Vigilante Justice: Mona

Vigilante Justice: Mona

"I think I'm just an average person who was pushed too far. In Bristow, we don't have a choice of cable providers. It has to be Comcast. We wanted to save some money, so we asked for the Triple Play: cable, telephone and Internet. That's when everything went south. We waited the entire day for Comcast. They never came; they never called. We called, and they swore up and down that they'd have a man out. He showed up and gave us a lot of gobbledy-gook about giving us a new telephone number," seethes Mona. "After putting a box on our line, we discovered we didn't have a phone. These people are playing God. If I have a heart attack, if my husband falls, we cannot call 911."

The 75-year-old grandmother took matters into her own hands. "I said to my husband, ‘Let's go on down to Comcast. Maybe we can find a manager.' We were asked to wait for two hours, then one of the girls said, ‘Oh, I'm sorry. He left for the day.' These Comcast people are submoronic idiots!" She bristles at the memory. "So I went downstairs, got the hammer and said to my husband, ‘C'mon honey. We're going for a ride.'"

"For a while, I didn't realize what she was going to do until we got there," recalls Don, her husband.


Mona was anxious to drive home her point. "I leaned over the counter and started whacking their telephone and their computer keyboard. I said, ‘Have I got your attention now?' When the police officer raced in, he yelled at me, ‘Put down that hammer!' So I whacked the telephone one more time," she recounts with a satisfied smile. "I knew I was wrong, but at age 75, they weren't about to hang me. Somebody had to do something to wake them up."

"What was your thought process?" Dr. Phil asks, hiding a smile.

"I had to get their attention. That was the only thing. We live far enough out that if the house caught fire, if I had another heart attack " which I've had one before " and we had to call an ambulance, there was no way we could do it," Mona replies. "I had to do something to get a manager, somebody who would say, ‘OK, we'll fix your phone, get you a phone.' When I went in there and smacked their phone, they told me to go out and sit in the hall again on that same darn bench! And I said, ‘I've bee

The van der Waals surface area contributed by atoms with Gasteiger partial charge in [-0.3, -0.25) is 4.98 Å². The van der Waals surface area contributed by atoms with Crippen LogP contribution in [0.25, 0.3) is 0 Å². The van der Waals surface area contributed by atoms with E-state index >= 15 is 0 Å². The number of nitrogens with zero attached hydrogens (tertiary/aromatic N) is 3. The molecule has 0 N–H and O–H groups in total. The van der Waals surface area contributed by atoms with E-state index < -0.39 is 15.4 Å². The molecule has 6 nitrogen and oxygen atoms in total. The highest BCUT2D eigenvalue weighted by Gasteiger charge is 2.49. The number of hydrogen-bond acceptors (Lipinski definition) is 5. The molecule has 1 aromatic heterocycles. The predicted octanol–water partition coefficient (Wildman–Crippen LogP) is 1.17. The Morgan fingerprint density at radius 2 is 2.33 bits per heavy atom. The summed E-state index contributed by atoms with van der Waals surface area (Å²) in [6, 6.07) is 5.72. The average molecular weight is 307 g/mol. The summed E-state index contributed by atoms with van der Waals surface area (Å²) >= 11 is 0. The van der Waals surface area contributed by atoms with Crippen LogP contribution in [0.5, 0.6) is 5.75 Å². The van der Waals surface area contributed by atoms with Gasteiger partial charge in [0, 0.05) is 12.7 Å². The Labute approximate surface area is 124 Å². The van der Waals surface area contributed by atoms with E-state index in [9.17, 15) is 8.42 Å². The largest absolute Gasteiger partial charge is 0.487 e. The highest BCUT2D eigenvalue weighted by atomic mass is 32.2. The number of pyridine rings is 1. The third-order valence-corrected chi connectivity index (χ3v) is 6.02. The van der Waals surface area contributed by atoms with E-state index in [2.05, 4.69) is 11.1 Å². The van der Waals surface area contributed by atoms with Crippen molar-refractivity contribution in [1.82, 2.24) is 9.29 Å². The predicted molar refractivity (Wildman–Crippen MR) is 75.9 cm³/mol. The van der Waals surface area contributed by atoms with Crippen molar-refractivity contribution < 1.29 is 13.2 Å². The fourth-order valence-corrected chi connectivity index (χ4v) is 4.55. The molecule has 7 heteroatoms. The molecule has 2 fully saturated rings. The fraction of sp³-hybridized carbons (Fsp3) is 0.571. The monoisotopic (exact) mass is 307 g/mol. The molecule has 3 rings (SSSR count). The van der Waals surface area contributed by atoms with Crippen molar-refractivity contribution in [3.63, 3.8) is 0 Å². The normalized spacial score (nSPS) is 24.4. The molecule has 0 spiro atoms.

n there, done that. No! I'm standing here until I get a manager.'"

"So after you busted up their equipment, they said, ‘Would you have a seat in the lobby, please?'" Dr. Phil probes, trying to keep a straight face.

"Right," she replies. "Brilliant people."

Dr. Phil cannot contain his laughter. He turns to Mona's husband, Don, in the audience. "Did you know the plan when she said, ‘Let's take a ride,' and got a hammer?" he asks.

"Not exactly," Don replies. "I thought she was going to maybe threaten somebody with it."

"Which would be OK, right?" Dr. Phil jokes. "You were down with that; you just didn't want her to bust up the equipment?"

"Right," Don answers.

"How are you at responding when she asks for something?" 

"I've learned two words: ‘Yes, dear,'" Don replies with a broad grin.

 

Dr. Phil turns back to Mona, observing that she's wearing a pin on her sweater. "My husband had that made for me on my 76th birthday. It is a gold hammer," she says proudly.

Dr. Phil introduces Michael Shames, Director of Utility Consumers Action Network, which protects consumers from utility abuse. "You don't recommend this particular approach?" Dr. Phil asks.


Michael shakes his head, laughing. He addresses Mona. "The funny thing is you heard the audience's [amused] reaction. Almost everyone has either gone through this, or has had somebody go through something like this, so you're not alone. But there are people out there w

ho, for a living, protect people like you who have gone through something like that," Michael explains. "You have state agencies, local agencies, consumer advocacy groups " all who could have taken your case on. Not only would it not have cost you $2,500 " I guess is what [lawyer fees] cost you " but you could have actually had the company pay you for having gone through the inconvenience you went through and the indignity you went through."

Dr. Phil reads a statement from Comcast: "We apologize for any customer service issues that Ms. Shaw experienced, and we are working hard to increase customer satisfaction. We handle more than 300 million customer interactions a year, and our goal is to deliver a positive experience to every customer, every time. There are thousands of employees working to reach this goal, and their safety is also of the utmost concern to us. We are making numerous improvements to help them better serve our customers, including giving our technicians new tools that will help improve on-time reliability, and we are also enhancing our training programs." 

Noting Mona's disbelieving expression, Dr. Phil says, "You don't seem moved by that statement." 

"Not an inch," she declares.

Mona presents Dr. Phil with a T-shirt designed by her church. The front reads "Brains and Backbone," and the back proclaims, "Have I Got Your Attention Now?"